Scholar's Commentary

This Late Classic cylindrical vessel portrays for us Itzam, the scribal and priestly god. If we roll out the scene, we realize that he is in animated conversation with a monarch. The king sits in front of a sumptuous throne, and curtains hanging behind him let us know this takes place inside a palace.

Extending from underneath the king's nose is the square-nosed serpent motif, revealing his divine essence and the moisture of his breath. It also tells us that the hieroglyphs painted between the two figures represent the king's speech.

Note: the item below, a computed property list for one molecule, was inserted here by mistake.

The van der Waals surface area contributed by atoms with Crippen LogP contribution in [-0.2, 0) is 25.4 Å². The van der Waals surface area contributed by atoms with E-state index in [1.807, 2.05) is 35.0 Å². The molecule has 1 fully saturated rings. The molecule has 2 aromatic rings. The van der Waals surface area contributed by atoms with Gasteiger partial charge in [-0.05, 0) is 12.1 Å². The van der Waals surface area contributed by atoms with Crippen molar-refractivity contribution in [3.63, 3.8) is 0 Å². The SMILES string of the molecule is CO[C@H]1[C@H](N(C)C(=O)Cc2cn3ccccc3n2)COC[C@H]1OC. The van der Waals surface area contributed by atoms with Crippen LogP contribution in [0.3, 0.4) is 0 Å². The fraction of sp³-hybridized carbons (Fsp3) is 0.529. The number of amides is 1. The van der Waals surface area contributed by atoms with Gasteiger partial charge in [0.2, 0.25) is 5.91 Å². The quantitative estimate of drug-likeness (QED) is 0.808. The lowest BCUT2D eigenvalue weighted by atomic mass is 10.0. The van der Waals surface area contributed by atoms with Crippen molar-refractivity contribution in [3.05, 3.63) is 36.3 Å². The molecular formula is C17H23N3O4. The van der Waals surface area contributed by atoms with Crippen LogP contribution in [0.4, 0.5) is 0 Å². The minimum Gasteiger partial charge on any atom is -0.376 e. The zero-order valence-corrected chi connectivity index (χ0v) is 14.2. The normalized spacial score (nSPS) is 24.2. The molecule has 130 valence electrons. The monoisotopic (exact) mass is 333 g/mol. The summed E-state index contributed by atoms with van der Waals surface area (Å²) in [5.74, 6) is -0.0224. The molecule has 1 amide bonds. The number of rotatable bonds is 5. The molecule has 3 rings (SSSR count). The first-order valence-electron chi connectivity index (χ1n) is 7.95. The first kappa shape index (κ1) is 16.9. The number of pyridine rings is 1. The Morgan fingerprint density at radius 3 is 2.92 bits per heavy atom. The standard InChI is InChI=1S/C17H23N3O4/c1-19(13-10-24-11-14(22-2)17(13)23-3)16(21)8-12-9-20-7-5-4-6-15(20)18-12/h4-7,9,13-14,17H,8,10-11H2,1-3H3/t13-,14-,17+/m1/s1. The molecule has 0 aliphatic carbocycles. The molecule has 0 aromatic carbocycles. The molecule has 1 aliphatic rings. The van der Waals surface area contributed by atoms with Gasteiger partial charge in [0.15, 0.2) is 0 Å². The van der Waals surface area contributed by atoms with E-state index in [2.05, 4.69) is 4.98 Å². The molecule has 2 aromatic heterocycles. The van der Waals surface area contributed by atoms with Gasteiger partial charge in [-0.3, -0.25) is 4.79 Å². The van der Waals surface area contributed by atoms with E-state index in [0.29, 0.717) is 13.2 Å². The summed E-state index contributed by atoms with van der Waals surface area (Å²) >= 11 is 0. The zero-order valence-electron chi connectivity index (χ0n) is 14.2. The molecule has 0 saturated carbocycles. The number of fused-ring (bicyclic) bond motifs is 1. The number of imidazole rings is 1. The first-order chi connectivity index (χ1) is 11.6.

This is their conversation, writ large in hieroglyphs. Behind the king, we see a dwarf, seated in the palace chamber. Hieroglyphs in front of the dwarf are slightly effaced, but nevertheless they would have provided this courtier's name and let us know that he was an elevated personage in his own right within the larger setting.